This work was conceived as a sort of afterword, a summing up of some of the core themes represented at a survey exhibition mounted by John M. Cunningham, the then Director of Warrnambool Art Gallery in 2015 of 35 years of my work.
The exhibition was titled The Memory Palace. In his book of that name, Edward Hollis writes that: “… in ancient times, orators who had to learn long passages of speech by heart, believed that they could remember them better by assigning reminders of small parts of them to imaginary places…They called their constellations of reminders and places Memory Palaces.”
For over three decades a key driver in my work has been the understanding of personal space as a sanctuary in which functional objects that explore the relationship between people and the environment they construct around themselves to mark and to protect the understanding of who they are can be placed – and which includes a place for the decorative elements to which people are attracted as a form of benign, personal graffiti. One of the most successful eventual flowerings of my work dealt with reconciliation of opposite influences – geometry, architectonic forms with curvilinear, zoomorphic forms, and natural timber colours and textures morphing seamlessly with contrasting colours and finishes. So rather than struggle with the pure design values of my 60s industrial design education I created a mannered collaboration in which the biological, and pretty soon zoomorphic, creations of my imagination blended symbiotically with their geometric partners.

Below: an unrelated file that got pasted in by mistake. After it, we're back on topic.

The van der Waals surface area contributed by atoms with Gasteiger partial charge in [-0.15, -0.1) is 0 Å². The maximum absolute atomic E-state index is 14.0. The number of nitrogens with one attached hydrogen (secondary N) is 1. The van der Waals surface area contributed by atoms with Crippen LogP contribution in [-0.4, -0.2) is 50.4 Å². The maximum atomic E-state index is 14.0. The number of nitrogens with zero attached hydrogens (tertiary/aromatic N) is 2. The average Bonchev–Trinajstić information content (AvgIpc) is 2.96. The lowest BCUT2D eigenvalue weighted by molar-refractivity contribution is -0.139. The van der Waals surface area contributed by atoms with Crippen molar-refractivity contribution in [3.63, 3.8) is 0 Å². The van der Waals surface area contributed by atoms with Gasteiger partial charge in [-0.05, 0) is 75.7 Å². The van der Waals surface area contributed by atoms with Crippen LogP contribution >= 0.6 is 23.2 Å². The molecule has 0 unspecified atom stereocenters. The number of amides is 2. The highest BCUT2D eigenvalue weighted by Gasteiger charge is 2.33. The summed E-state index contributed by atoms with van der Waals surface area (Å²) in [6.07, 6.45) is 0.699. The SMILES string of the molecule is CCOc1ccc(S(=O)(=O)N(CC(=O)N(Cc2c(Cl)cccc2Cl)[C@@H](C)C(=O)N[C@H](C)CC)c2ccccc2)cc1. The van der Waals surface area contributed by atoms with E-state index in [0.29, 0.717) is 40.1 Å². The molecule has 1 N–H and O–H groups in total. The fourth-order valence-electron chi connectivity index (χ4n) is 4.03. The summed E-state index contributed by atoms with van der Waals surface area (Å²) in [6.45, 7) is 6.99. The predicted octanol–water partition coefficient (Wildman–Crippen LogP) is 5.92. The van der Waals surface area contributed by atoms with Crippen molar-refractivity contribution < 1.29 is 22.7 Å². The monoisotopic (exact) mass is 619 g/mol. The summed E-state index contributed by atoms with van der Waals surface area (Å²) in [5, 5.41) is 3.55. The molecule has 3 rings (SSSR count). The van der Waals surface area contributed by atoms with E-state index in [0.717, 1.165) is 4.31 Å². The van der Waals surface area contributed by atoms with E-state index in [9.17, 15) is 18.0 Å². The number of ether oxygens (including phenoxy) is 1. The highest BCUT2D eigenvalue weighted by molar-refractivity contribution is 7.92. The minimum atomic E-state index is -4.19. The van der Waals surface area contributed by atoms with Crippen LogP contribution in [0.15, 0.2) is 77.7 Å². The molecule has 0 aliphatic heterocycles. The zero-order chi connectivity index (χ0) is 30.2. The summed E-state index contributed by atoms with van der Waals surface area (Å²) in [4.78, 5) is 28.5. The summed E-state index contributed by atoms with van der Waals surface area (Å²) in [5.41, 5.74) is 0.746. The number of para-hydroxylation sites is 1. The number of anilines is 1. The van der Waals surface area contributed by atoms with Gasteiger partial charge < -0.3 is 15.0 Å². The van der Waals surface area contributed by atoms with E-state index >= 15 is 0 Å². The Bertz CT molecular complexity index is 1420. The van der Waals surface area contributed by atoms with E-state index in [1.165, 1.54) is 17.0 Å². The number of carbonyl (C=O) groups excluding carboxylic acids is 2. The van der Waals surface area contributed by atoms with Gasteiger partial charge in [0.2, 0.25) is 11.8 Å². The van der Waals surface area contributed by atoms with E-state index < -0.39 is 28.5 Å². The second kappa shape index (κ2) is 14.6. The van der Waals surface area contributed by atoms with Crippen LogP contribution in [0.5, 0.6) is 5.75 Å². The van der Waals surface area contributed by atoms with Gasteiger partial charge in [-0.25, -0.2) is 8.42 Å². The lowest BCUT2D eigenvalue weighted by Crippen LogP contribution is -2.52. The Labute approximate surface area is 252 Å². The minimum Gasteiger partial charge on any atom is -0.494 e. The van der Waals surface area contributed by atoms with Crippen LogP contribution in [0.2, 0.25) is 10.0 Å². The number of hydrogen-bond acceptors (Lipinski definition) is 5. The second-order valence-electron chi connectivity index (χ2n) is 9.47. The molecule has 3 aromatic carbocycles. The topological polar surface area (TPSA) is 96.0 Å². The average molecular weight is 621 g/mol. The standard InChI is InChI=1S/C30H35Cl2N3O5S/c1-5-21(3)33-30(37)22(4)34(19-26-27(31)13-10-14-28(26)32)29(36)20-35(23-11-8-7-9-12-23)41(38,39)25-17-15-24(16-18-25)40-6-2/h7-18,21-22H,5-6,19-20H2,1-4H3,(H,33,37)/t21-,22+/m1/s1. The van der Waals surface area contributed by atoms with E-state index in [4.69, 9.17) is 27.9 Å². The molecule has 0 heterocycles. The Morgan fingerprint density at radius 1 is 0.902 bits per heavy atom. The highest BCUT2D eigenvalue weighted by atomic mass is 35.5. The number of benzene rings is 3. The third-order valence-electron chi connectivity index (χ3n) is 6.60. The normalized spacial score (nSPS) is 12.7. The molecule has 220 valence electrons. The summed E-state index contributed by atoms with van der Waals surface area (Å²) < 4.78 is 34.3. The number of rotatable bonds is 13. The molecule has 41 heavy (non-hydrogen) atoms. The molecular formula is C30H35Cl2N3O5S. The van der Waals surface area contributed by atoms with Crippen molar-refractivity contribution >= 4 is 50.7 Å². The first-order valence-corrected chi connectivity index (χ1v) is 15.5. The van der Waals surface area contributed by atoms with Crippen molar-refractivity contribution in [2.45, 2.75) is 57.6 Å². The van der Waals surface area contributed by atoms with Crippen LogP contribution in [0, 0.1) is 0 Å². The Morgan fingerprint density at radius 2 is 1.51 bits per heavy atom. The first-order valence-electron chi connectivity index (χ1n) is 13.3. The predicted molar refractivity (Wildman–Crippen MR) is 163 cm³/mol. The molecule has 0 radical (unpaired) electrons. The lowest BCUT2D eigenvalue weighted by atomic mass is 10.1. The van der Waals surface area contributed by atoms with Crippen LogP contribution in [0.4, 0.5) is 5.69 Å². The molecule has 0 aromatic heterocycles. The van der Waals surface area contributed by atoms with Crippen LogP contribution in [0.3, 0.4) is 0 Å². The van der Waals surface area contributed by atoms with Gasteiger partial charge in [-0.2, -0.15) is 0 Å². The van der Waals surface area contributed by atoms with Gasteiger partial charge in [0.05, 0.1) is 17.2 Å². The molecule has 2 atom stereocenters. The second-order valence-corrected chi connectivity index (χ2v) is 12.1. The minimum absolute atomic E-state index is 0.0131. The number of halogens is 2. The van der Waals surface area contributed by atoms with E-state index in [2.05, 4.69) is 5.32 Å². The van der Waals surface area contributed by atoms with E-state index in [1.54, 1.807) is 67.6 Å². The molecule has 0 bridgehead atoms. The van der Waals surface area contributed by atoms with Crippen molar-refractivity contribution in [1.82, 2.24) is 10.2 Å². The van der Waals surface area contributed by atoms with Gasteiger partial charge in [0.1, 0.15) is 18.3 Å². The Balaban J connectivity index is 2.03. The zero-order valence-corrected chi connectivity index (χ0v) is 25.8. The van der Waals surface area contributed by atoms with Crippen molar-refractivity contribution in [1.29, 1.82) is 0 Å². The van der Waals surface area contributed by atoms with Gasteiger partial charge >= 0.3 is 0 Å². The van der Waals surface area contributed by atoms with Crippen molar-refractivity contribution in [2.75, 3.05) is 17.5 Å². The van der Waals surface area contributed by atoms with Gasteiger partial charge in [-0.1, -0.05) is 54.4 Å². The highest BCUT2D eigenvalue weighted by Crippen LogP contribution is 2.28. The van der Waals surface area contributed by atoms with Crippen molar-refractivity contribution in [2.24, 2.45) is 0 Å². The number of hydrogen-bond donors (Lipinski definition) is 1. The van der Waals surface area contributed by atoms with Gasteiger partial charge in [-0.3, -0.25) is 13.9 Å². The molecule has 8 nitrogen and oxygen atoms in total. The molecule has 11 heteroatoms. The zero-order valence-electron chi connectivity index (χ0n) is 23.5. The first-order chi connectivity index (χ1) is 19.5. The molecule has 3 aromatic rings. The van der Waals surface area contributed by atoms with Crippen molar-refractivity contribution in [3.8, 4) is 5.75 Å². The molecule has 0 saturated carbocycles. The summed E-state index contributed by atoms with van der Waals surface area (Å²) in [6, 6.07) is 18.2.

The word Teraph is utilised in many of the titles of this period of my work and was consciously referred to in Mnemosyne’s Gift. Teraphim are early Hebrew household gods, the idea of the humble, benign and protective kitchen god that also finds a place in many Asian belief systems appealed to my sense of the object as domestic icon finding its place in, and protecting the ritual of, home life. Much of what we do is informed by what has happened in the past but we don’t always understand that, instead moving habitually along well-worn paths that we don’t recognise or attribute appropriately. The debt our contemporary work owes to history, including the continuing role of myth and metaphor – and how that which we inherit affects the choices we make, warrants reconsideration.
In the catalogue for The Memory Palace, John Cunningham wrote: In (Lueckenhausen’s) hands, memory is not simply seen as a resurrection of one’s private past, but an immersion in the past of others, which is to say: history – which one both participates in and is a witness to – is both a part of and apart from. In this way, Lueckenhausen’s works have meaning and function in the life that makes use of them. Even if that life ends, these works say something to us, standing not as objects but as remnants of thought, of consciousness, emblems of the solitude in which one comes to make decisions about oneself. It is this benevolent collision – the collaboration between artist and audience – to create a new life and providence – is where the art of Lueckenhausen lives.
So for Mnemosyne’s Gift, I presumed to jump from the domestic humility of the Teraph to a key deity in the ancient Greek cosmogony who was associated with memory: Mnemosyne, source of the word mnemonic, who was the personification of memory in Greek mythology.